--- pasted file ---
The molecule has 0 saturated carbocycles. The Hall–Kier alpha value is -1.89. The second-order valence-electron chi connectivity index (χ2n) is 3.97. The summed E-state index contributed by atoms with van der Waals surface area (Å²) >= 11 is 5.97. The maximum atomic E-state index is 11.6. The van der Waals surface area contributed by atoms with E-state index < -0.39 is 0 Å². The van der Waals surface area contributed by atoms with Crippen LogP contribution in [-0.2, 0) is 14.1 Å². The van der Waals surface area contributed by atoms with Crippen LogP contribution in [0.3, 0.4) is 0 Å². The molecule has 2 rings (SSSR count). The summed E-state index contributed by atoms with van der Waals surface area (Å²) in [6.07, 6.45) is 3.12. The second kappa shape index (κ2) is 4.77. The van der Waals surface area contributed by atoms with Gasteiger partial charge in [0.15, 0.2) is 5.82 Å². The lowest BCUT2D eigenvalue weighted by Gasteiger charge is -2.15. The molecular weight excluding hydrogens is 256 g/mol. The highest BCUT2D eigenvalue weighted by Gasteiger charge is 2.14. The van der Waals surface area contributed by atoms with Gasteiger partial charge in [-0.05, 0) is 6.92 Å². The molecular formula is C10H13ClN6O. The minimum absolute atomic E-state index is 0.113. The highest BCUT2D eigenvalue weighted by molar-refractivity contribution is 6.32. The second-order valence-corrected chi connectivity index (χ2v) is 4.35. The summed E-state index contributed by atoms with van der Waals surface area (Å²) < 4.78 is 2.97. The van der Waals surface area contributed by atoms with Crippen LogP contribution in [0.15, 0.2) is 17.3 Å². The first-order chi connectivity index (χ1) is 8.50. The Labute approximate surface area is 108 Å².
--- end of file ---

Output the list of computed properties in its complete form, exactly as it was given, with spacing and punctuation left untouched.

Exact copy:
The molecule has 0 saturated carbocycles. The Hall–Kier alpha value is -1.89. The second-order valence-electron chi connectivity index (χ2n) is 3.97. The summed E-state index contributed by atoms with van der Waals surface area (Å²) >= 11 is 5.97. The maximum atomic E-state index is 11.6. The van der Waals surface area contributed by atoms with E-state index < -0.39 is 0 Å². The van der Waals surface area contributed by atoms with Crippen LogP contribution in [-0.2, 0) is 14.1 Å². The van der Waals surface area contributed by atoms with Crippen LogP contribution in [0.3, 0.4) is 0 Å². The molecule has 2 rings (SSSR count). The summed E-state index contributed by atoms with van der Waals surface area (Å²) in [6.07, 6.45) is 3.12. The second kappa shape index (κ2) is 4.77. The van der Waals surface area contributed by atoms with Gasteiger partial charge in [0.15, 0.2) is 5.82 Å². The lowest BCUT2D eigenvalue weighted by Gasteiger charge is -2.15. The molecular weight excluding hydrogens is 256 g/mol. The highest BCUT2D eigenvalue weighted by Gasteiger charge is 2.14. The van der Waals surface area contributed by atoms with Gasteiger partial charge in [-0.05, 0) is 6.92 Å². The molecular formula is C10H13ClN6O. The minimum absolute atomic E-state index is 0.113. The highest BCUT2D eigenvalue weighted by molar-refractivity contribution is 6.32. The second-order valence-corrected chi connectivity index (χ2v) is 4.35. The summed E-state index contributed by atoms with van der Waals surface area (Å²) < 4.78 is 2.97. The van der Waals surface area contributed by atoms with Crippen LogP contribution in [0.15, 0.2) is 17.3 Å². The first-order chi connectivity index (χ1) is 8.50. The Labute approximate surface area is 108 Å².